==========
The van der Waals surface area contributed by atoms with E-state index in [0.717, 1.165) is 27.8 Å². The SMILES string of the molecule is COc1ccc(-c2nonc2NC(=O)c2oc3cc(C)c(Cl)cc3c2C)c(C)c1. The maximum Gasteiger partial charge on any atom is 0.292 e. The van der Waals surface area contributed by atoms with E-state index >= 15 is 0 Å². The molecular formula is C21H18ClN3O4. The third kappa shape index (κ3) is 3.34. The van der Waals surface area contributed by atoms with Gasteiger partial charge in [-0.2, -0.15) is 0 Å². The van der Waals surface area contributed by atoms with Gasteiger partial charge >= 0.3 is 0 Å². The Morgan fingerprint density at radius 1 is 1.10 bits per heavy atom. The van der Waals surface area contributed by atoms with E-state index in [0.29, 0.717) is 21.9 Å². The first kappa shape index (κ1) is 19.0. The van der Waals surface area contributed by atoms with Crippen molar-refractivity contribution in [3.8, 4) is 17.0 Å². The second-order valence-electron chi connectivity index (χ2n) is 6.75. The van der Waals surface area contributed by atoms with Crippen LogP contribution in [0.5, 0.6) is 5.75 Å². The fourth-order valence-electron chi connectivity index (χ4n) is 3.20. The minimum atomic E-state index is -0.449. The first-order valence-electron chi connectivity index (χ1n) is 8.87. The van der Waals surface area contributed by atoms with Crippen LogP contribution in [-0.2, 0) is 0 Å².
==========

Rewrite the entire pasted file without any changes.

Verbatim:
The van der Waals surface area contributed by atoms with E-state index in [0.717, 1.165) is 27.8 Å². The SMILES string of the molecule is COc1ccc(-c2nonc2NC(=O)c2oc3cc(C)c(Cl)cc3c2C)c(C)c1. The maximum Gasteiger partial charge on any atom is 0.292 e. The van der Waals surface area contributed by atoms with E-state index >= 15 is 0 Å². The molecular formula is C21H18ClN3O4. The third kappa shape index (κ3) is 3.34. The van der Waals surface area contributed by atoms with Gasteiger partial charge in [-0.2, -0.15) is 0 Å². The van der Waals surface area contributed by atoms with Gasteiger partial charge >= 0.3 is 0 Å². The Morgan fingerprint density at radius 1 is 1.10 bits per heavy atom. The van der Waals surface area contributed by atoms with E-state index in [0.29, 0.717) is 21.9 Å². The first kappa shape index (κ1) is 19.0. The van der Waals surface area contributed by atoms with Crippen molar-refractivity contribution in [3.8, 4) is 17.0 Å². The second-order valence-electron chi connectivity index (χ2n) is 6.75. The van der Waals surface area contributed by atoms with Crippen LogP contribution in [0.5, 0.6) is 5.75 Å². The fourth-order valence-electron chi connectivity index (χ4n) is 3.20. The minimum atomic E-state index is -0.449. The first-order valence-electron chi connectivity index (χ1n) is 8.87. The van der Waals surface area contributed by atoms with Crippen LogP contribution in [-0.2, 0) is 0 Å².